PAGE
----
Travel the world without leaving your chair.
The target of the Read Around The World Challenge is to read at least one book written by an author from each and every country in the world.
All books that are listed here as part of the "Read Around Africa Challenge" were written by authors from Gambia.
Find a great book for the next part of your reading journey around the world from this book list. The following popular books have been recommended so far.
Rating: 3 5 Votes
Destiny can be decided in a moment. Reading the Ceiling is a remarkable achievement: fresh, funny and wholly authentic, it paints a compelling portrait of the modern African experience for women, and introduces a stunning new voice to contemporary fiction. Ayodele has just turned 18. It's definitely a milestone, but it isn't the only one: she's also decided -- having now reached womanhood -- that the time is right to lose her virginity. It's an understandable decision, but what she doesn't yet know is that her choice of suitor will have a drastic effect on the rest of her life... Three men. Th... continue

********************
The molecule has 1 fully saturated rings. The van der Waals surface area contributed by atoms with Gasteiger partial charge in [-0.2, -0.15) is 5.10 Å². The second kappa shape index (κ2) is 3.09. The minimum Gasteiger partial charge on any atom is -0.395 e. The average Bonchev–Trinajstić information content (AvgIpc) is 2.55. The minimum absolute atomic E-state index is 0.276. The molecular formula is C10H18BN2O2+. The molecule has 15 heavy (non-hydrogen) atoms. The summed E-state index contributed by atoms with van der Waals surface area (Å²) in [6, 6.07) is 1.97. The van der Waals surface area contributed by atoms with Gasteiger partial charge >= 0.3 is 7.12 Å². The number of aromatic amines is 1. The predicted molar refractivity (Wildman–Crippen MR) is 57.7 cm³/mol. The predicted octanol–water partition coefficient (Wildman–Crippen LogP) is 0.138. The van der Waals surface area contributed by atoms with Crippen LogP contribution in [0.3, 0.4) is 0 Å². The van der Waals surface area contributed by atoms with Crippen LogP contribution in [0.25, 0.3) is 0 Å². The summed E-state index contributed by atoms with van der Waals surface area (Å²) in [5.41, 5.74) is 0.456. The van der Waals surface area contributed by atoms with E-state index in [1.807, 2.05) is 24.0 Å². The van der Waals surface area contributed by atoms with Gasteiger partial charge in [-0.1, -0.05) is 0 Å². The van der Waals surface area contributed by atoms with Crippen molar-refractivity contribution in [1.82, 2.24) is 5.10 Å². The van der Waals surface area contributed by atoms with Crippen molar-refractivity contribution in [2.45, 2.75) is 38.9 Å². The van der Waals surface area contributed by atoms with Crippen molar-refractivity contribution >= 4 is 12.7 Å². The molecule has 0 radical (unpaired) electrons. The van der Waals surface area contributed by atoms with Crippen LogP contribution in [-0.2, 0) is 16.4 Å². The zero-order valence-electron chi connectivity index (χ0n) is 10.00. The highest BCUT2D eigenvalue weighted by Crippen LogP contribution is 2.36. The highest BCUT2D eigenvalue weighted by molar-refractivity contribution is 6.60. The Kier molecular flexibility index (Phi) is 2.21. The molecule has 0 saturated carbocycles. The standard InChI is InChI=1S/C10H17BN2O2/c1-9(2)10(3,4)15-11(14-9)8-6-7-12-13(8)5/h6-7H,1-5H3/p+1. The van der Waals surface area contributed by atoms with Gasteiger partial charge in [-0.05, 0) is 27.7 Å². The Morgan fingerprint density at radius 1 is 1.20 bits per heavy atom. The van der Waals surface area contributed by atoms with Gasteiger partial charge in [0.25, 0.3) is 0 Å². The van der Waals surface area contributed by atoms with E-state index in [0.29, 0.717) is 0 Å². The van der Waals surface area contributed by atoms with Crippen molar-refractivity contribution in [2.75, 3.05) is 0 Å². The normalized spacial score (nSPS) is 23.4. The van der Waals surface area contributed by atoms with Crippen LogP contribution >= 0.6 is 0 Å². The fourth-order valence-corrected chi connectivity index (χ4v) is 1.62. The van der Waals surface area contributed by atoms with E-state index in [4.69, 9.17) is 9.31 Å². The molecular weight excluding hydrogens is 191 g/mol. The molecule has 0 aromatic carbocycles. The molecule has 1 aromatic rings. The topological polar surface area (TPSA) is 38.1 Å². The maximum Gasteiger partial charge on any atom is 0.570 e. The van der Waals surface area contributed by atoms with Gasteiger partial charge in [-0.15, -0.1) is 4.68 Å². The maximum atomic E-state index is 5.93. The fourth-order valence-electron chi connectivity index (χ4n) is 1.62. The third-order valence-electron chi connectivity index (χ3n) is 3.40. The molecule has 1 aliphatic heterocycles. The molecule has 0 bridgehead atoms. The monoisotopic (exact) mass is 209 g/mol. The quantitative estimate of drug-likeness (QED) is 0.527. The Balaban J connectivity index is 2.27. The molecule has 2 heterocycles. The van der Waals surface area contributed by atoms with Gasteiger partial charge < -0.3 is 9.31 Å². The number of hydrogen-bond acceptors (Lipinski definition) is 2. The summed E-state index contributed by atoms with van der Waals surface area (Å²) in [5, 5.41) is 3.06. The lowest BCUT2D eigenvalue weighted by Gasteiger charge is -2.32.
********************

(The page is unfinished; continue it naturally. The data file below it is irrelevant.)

First published forty years ago, Roots electrified the nation: it received a Pulitzer Prize and was a #1 New York Times bestseller for 22 weeks. In the four decades since then, the story of the young African slave Kunta Kinte and his descendants has lost none of its power to enthrall and provoke. Roots: The Enhanced Edition features rare interviews with author Alex Haley from the NBC News Archives that took place as the Roots phenomenon unfolded over 30 years ago. There are also photos, footage, and recordings from the Haley family, all of which provide a unique understanding of Alex Haley's j... continue
This book is an autobiographical account of one man's struggle to save his daughter from being taken to the bush; a struggle that defies a harmful traditional practice and defective constructions of normality. Perhaps the first to articulate the battle against Female Genital Mutilation from an African male perspective, The Grave Yard Cannot Pray throws into sharp relief three interconnected phenomena: the communal nature of conflict and conflict resolution among the Futa Fulani, the Fulani notion of son-hood, and the potential complications that arise when the sanctity of tradition is stood in... continue